Hand tools and fabrication machines
Our project is inspired by The Array of Things. We placed our sensor in the orchestra room to measure the correlation between sound and temperature.
We found interest in studying the relationship between temperature and sound due to Chicago being a city with fluctuating weather and Lane Tech being an old (but newly renovated) building. Nevertheless, we also had the interest in helping musical classrooms solve problems surrounding their environment.
Our group decided that having a simple box would be straightforward and practical. The design originally included a cone, in which the sound was meant to be directed toward the microphone of the sensor. The cone was later removed for practicality, and the sensor was placed on a wall in which it would receive direct sound. The holes and vents were included for the temperature/ humidity sensors to accurately pick up data. The final box was made out of clear acrylic in which people can look into the box and see the entire set-up for themselves.
How did you develop / debug your code?
The code was developed with other groups who were also collecting data with sound, as for the temperature/ humidity code was given in class. There were several problems with the sound code, which ended up delaying the deployment. There was a problem in which the code was not presenting the correct data (in means of logical sound range).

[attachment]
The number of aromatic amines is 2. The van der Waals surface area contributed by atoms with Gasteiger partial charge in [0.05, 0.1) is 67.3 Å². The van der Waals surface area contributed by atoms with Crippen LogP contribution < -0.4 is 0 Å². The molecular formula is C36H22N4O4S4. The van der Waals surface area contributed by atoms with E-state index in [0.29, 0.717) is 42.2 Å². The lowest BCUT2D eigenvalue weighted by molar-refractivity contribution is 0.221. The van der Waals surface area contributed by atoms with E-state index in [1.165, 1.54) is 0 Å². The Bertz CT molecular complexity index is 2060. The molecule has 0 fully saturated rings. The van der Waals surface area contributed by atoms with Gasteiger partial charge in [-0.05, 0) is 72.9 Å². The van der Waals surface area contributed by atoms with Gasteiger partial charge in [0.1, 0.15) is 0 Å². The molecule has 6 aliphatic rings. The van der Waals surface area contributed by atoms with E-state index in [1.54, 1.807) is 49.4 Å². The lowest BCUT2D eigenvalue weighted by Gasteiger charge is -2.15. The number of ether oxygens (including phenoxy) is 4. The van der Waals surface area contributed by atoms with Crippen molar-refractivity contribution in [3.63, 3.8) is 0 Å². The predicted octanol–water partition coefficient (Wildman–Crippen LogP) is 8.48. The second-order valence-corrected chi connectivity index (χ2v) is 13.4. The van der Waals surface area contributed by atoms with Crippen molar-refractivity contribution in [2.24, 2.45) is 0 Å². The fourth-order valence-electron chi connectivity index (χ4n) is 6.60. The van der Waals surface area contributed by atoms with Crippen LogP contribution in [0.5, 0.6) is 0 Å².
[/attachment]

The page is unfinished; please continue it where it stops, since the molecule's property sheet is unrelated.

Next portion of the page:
What did you learn/ any Challenges?
Many challenges we faced had to do with the coding. The sound code was very complicated and it took many tries before we actually started pulling accurate data. Since we did so much trial and error with the code, the deployment of our sensor was delayed. Another obstacle we faced also ended up postponing the sensor deployment. The day before we were supposed to deploy, we came into class and found that the pins connecting the wires on our sound sensor were broken off. So, we spent the whole period re-soldering the sensor and wiring it to the breadboard. We missed at least 3-4 days of data pulling, but it all worked out in the end. The majority of our data was recorded during spring break which meant there were no classes going on. Thus, much of our data stayed constant and did not show any change.
Going into the project, a few of us did not have a lot of experience with coding so this is definitely something we extensively learned about. We learned how to use Fritzing Diagrams, successfully wire our sensors, pull data using a program called CoolTerm and also manipulate the coding behind our data spreadsheet. Overall, the entire project was a learning experience for us.
3 Temperature and Sound Graphs